After hearing so much about the place for so many years, it’s hard to approach a Dark Hole in the Ground with fresh eyes. One can’t help comparing it to all those on-screen appearances: Alice in Wonderland, Holes, Sadaam Heusein’s capture video. Now several eons old, a Dark Hole in the Ground is smaller and rounder than I imagined, with a graying wisp of grass hanging at its entrance, but you can still make out something of its former charm in the sulfer smell that meets you as you crawl inside.
Without asking me if I want anything to drink, a Dark Hole in the Ground gives me a puddle of water, which in my nervousness I walk right through. D.H. doesn’t mention it, and I’m reminded of what Katherine Hepburn once said about his manners: “He had a kind of old world charm, which of course made all us girls absolutely gooey-eyed for him. But Hole was never interested in us in that way.” Though the rumor has never been confirmed, many suspect that a Hole in the Ground maintained a long-term affair with a Ditch by the Road, who enjoyed a celebrated career of its own (Fargo, Blood Simple, Sadaam’s retreat from Kuwait). Their secrecy was of course warranted in an era of Hollywood when to be found in a hole-on-hole relationship could spell the end of a leading hole’s career. It was Ditch that got D.H. interested in meditation, and in later life the two were often pictured together near the caves of Gharapuri.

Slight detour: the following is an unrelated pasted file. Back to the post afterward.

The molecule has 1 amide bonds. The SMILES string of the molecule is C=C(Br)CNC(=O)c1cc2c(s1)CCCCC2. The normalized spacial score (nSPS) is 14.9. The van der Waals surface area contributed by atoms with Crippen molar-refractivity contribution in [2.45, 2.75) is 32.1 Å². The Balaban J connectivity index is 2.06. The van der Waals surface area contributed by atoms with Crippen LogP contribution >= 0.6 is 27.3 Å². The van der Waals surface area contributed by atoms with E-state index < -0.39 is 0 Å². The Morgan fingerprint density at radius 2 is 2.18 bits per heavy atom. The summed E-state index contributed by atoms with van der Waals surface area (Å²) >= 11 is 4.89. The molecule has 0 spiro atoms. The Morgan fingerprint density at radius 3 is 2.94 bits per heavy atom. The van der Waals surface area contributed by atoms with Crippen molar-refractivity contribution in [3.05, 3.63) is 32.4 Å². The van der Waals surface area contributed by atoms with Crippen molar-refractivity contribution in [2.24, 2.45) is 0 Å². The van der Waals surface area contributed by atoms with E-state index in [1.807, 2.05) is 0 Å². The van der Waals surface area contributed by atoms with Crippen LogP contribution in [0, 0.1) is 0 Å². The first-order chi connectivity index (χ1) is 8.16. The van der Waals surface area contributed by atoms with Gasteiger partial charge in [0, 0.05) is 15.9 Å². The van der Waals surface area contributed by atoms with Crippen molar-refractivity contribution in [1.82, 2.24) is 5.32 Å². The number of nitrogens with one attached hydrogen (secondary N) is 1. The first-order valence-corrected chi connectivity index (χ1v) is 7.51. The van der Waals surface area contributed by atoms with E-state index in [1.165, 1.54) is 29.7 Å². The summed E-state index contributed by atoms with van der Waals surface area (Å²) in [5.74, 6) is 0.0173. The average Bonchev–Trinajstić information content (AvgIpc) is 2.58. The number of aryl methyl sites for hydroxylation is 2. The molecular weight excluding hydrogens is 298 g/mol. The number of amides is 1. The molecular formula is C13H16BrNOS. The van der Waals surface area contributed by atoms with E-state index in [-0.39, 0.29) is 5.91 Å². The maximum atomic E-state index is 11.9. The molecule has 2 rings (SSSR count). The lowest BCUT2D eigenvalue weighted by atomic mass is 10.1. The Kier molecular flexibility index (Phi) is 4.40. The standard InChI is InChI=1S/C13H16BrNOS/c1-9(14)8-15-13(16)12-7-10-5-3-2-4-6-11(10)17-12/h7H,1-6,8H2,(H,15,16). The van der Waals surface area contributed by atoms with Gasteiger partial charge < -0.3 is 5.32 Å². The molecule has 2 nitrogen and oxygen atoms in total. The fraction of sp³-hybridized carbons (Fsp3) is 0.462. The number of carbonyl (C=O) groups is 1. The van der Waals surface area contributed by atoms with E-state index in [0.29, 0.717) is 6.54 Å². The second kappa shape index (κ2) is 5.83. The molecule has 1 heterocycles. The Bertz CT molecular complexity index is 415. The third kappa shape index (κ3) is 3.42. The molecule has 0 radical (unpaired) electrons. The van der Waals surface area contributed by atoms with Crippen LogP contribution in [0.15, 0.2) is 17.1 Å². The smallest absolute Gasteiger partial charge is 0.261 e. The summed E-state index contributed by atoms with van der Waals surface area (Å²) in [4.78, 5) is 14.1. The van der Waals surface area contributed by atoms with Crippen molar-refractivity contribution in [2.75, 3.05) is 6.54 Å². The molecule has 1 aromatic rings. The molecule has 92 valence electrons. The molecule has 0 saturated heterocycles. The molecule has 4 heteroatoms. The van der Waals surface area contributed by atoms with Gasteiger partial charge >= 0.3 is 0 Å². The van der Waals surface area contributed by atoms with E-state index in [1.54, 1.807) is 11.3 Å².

Hepburn and Ditch have been gone for several years now, and I’m hoping to ask Ground how it feels to have outlived so many of his friends, but my question is met by a distant scurrying noise followed by a clang. Everyone warned me he might be this way: recent interviews have been filled with similar outbursts. Last May, Hole got in hot water when, asked about his thoughts on the presidential election, he made an insensitive dripping noise.
Some have argued that it’s unfair to expect a Dark Hole in the Ground to meet our modern standards of discourse — after all, we must remember that Hole was formed in an era when it was still acceptable to refer to velociraptors “featherbacks.” But admiration is the vanishing twin of resentment; the bigger the admiration, the bigger the feast. Today the same friends of mine who used to smear themselves in dirt on Halloween so they’d look like D.H. now run him through the mud on Twitter.
Through all this, D.H. remains unmoved. The world has changed, and that’s fine with him. He’s seen it change before. There have been talks of an Alice in Wonderland 2: Madder & Hatterer, but in this new era of safety, most studios view it as a liability to have Dark Holes lying around on set. In all likelihood he’ll be buried soon, just like Ditch, whom the road crews filled up last June. Though he’d never say so, I’ve overstayed my welcome. I thank him for the puddle and crawl out. As the exit becomes visible, I hear him begin to meditate. “Om,” he says. “Om.”